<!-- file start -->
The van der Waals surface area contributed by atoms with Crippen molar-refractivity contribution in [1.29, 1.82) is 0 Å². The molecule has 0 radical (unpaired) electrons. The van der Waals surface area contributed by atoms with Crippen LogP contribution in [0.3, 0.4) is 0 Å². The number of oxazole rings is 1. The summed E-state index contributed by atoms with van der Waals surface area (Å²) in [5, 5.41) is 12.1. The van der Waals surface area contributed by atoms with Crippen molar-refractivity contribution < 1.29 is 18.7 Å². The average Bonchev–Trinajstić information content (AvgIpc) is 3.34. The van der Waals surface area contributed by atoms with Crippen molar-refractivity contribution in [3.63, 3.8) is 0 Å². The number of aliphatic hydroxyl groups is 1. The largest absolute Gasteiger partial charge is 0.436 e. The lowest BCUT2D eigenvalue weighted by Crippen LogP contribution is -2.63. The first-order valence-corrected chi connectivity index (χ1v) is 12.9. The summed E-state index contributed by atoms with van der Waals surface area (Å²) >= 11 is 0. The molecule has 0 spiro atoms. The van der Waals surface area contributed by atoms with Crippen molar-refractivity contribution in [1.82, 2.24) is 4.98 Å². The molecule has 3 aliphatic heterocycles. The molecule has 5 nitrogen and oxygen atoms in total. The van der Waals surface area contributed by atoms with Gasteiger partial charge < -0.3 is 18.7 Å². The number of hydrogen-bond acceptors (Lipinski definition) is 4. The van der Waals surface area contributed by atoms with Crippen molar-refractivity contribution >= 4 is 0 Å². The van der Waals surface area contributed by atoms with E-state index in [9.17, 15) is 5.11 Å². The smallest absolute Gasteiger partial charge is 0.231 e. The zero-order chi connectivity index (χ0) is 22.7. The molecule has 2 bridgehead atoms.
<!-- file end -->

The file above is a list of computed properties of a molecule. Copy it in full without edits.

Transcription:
The van der Waals surface area contributed by atoms with Crippen molar-refractivity contribution in [1.29, 1.82) is 0 Å². The molecule has 0 radical (unpaired) electrons. The van der Waals surface area contributed by atoms with Crippen LogP contribution in [0.3, 0.4) is 0 Å². The number of oxazole rings is 1. The summed E-state index contributed by atoms with van der Waals surface area (Å²) in [5, 5.41) is 12.1. The van der Waals surface area contributed by atoms with Crippen molar-refractivity contribution < 1.29 is 18.7 Å². The average Bonchev–Trinajstić information content (AvgIpc) is 3.34. The van der Waals surface area contributed by atoms with Crippen molar-refractivity contribution in [3.63, 3.8) is 0 Å². The number of aliphatic hydroxyl groups is 1. The largest absolute Gasteiger partial charge is 0.436 e. The lowest BCUT2D eigenvalue weighted by Crippen LogP contribution is -2.63. The first-order valence-corrected chi connectivity index (χ1v) is 12.9. The summed E-state index contributed by atoms with van der Waals surface area (Å²) >= 11 is 0. The molecule has 0 spiro atoms. The van der Waals surface area contributed by atoms with Crippen molar-refractivity contribution in [1.82, 2.24) is 4.98 Å². The molecule has 3 aliphatic heterocycles. The molecule has 5 nitrogen and oxygen atoms in total. The van der Waals surface area contributed by atoms with Gasteiger partial charge < -0.3 is 18.7 Å². The number of hydrogen-bond acceptors (Lipinski definition) is 4. The van der Waals surface area contributed by atoms with Crippen molar-refractivity contribution >= 4 is 0 Å². The van der Waals surface area contributed by atoms with E-state index in [9.17, 15) is 5.11 Å². The smallest absolute Gasteiger partial charge is 0.231 e. The zero-order chi connectivity index (χ0) is 22.7. The molecule has 2 bridgehead atoms.